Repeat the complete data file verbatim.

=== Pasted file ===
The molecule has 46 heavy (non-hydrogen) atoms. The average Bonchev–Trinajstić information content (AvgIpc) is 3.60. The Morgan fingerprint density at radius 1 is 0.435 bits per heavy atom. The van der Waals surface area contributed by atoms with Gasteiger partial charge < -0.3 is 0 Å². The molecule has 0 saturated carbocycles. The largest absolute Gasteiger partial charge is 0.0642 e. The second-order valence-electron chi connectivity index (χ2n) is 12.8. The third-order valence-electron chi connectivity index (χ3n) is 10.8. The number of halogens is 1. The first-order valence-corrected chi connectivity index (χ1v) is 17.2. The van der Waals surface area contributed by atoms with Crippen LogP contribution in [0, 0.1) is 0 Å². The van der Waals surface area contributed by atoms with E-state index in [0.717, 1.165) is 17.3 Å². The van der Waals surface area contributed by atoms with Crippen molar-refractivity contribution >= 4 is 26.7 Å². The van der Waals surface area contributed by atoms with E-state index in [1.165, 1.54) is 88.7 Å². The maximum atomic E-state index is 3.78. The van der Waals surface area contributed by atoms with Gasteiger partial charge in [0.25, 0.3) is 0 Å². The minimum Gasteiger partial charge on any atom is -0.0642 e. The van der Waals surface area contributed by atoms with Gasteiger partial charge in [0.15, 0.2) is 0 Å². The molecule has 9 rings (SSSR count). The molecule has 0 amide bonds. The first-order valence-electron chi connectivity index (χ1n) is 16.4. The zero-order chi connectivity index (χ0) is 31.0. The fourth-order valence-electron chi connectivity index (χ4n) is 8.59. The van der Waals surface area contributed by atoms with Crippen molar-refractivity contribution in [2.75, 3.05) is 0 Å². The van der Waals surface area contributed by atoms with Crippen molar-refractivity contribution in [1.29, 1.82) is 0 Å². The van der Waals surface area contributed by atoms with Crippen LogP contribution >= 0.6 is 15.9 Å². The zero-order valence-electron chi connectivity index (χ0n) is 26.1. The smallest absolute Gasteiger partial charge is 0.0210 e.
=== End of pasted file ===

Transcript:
The molecule has 46 heavy (non-hydrogen) atoms. The average Bonchev–Trinajstić information content (AvgIpc) is 3.60. The Morgan fingerprint density at radius 1 is 0.435 bits per heavy atom. The van der Waals surface area contributed by atoms with Gasteiger partial charge < -0.3 is 0 Å². The molecule has 0 saturated carbocycles. The largest absolute Gasteiger partial charge is 0.0642 e. The second-order valence-electron chi connectivity index (χ2n) is 12.8. The third-order valence-electron chi connectivity index (χ3n) is 10.8. The number of halogens is 1. The first-order valence-corrected chi connectivity index (χ1v) is 17.2. The van der Waals surface area contributed by atoms with Crippen LogP contribution in [0, 0.1) is 0 Å². The van der Waals surface area contributed by atoms with E-state index in [0.717, 1.165) is 17.3 Å². The van der Waals surface area contributed by atoms with Crippen molar-refractivity contribution >= 4 is 26.7 Å². The van der Waals surface area contributed by atoms with E-state index in [1.165, 1.54) is 88.7 Å². The maximum atomic E-state index is 3.78. The van der Waals surface area contributed by atoms with Gasteiger partial charge in [0.25, 0.3) is 0 Å². The minimum Gasteiger partial charge on any atom is -0.0642 e. The van der Waals surface area contributed by atoms with Gasteiger partial charge in [0.15, 0.2) is 0 Å². The molecule has 9 rings (SSSR count). The molecule has 0 amide bonds. The first-order valence-electron chi connectivity index (χ1n) is 16.4. The zero-order chi connectivity index (χ0) is 31.0. The fourth-order valence-electron chi connectivity index (χ4n) is 8.59. The van der Waals surface area contributed by atoms with Crippen molar-refractivity contribution in [2.75, 3.05) is 0 Å². The van der Waals surface area contributed by atoms with Crippen molar-refractivity contribution in [1.29, 1.82) is 0 Å². The van der Waals surface area contributed by atoms with Crippen LogP contribution >= 0.6 is 15.9 Å². The zero-order valence-electron chi connectivity index (χ0n) is 26.1. The smallest absolute Gasteiger partial charge is 0.0210 e.